MORE than 2,000 children have relied on Flintshire foodbanks to get fed.
Figures released yesterday revealed the shocking levels of poverty-related hunger sweeping the county.
More than 5,000 hungry people have now accessed free food from the county’s seven foodbanks. Charity bosses said 2,100 of them were children.
The numbers point to an alarming rise in uptake in Flintshire, with 3,000 people visting food distribution centres in the last five months alone.
The number of people now struggling to feed their families is ‘phenomenal’, charities warned.
Foodbanks across Chester and Wrexham show similiarly shocking figures, with leaders reporting an almost tenfold increase in the two areas.
Flintshire Foodbank launched its first outlet in Mold in May last year and fed 2,000 people in its first year.
And in the five-and-a-half months since May this year it has already provided food to another 3,000.
Andy Leake, a founding member of the Trussell Trust, the Christian community organisation which kick-started the foodbanks programme, said: “We’re trying to do our best, but there are so many difficulties people are experiencing.
“Everything seems to be going up except wages and people are having to choose between putting food on the table and paying the rent.
“There are people coming out of hospital whose benefits aren’t ready. All these things are devastating and demoralising
“I have never met a person who wants to be poor so why are we keeping so many people poor? It’s scandalous.”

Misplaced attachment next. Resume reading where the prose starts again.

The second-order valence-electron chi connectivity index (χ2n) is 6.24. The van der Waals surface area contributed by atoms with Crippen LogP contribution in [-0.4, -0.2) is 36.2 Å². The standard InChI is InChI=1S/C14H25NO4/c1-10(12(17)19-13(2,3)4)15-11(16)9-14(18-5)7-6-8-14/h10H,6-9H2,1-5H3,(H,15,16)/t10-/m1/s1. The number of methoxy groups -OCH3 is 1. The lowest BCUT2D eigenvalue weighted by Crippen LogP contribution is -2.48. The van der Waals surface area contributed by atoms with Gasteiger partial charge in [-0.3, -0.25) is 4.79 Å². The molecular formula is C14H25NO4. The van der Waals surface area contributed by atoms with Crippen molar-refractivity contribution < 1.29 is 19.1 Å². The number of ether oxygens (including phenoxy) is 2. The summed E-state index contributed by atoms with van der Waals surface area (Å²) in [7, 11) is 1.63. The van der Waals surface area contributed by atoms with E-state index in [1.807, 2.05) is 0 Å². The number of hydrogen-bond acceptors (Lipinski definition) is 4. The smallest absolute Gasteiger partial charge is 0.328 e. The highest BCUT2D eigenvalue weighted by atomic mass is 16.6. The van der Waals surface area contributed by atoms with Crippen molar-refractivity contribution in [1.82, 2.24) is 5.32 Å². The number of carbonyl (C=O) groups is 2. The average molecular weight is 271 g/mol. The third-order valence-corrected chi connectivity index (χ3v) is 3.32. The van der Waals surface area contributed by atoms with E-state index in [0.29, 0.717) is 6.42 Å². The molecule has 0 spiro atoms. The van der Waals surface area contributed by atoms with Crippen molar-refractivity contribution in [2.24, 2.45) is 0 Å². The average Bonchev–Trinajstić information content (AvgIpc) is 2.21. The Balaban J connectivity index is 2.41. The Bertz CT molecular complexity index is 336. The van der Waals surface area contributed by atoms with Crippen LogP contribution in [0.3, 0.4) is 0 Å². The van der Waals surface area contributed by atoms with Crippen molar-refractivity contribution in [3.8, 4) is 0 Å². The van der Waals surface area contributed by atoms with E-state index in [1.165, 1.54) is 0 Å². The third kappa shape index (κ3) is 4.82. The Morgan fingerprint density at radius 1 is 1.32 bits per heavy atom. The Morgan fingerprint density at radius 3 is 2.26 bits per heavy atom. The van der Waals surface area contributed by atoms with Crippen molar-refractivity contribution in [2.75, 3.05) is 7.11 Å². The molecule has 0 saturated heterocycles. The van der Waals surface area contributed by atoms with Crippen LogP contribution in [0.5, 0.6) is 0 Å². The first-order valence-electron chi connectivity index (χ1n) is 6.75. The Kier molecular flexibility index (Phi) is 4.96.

The Trussell Trust, which runs centres across the UK, wrote this week to the Prime Minister about what it called the “scandalous” problem of food poverty. The charty said some recipients are so poor they return to foodbanks with food because they cannot afford to heat it.
In Flintshire the charity has now opened six additional distribution points so those in need can access emergency food parcels five days a week.
Outlets are located at Flint’s River Dee Community Church, the old library in Buckley, St Peter’s Church in Rosehill, Holywell, and the Salvation Army in Connah’s Quay.
There are also outlets at John Summers High School in Queensferry and Saltney Methodist Church, as well as the Mold headquarters on Wrexham Street.
There have been suggestions the spike in foodbank usage is purely been down to more of them opening, but Karen Edwards, the community co-ordinator at the foodbank at Rhossdu, Wrexham, said the idea poverty is not behind the rise is ‘infuriating’.
“We’ve always been here,” she said.
“We haven’t advertised and the agencies we work with haven’t gone out and said ‘Come to us, we’ll give you a food parcel’.
“This is genuine people with genuine need. They don’t use us as an easy option.”
Since they started keeping records in 2009, Mrs Edwards said demand had increased almost tenfold.
Alec Spencer, development officer at the Chester and Ellesmere Port foodbank, said when the bank opened in November 2012, they fed 48 people. By April that number had risen to 308 and since then numbers had “increased steadily”.
Volunteer Terry Green said the reason there were more foodbanks was because there were more people in need of help.
“Foodbanks aren’t driving it,” he said. “They’re meeting a need.”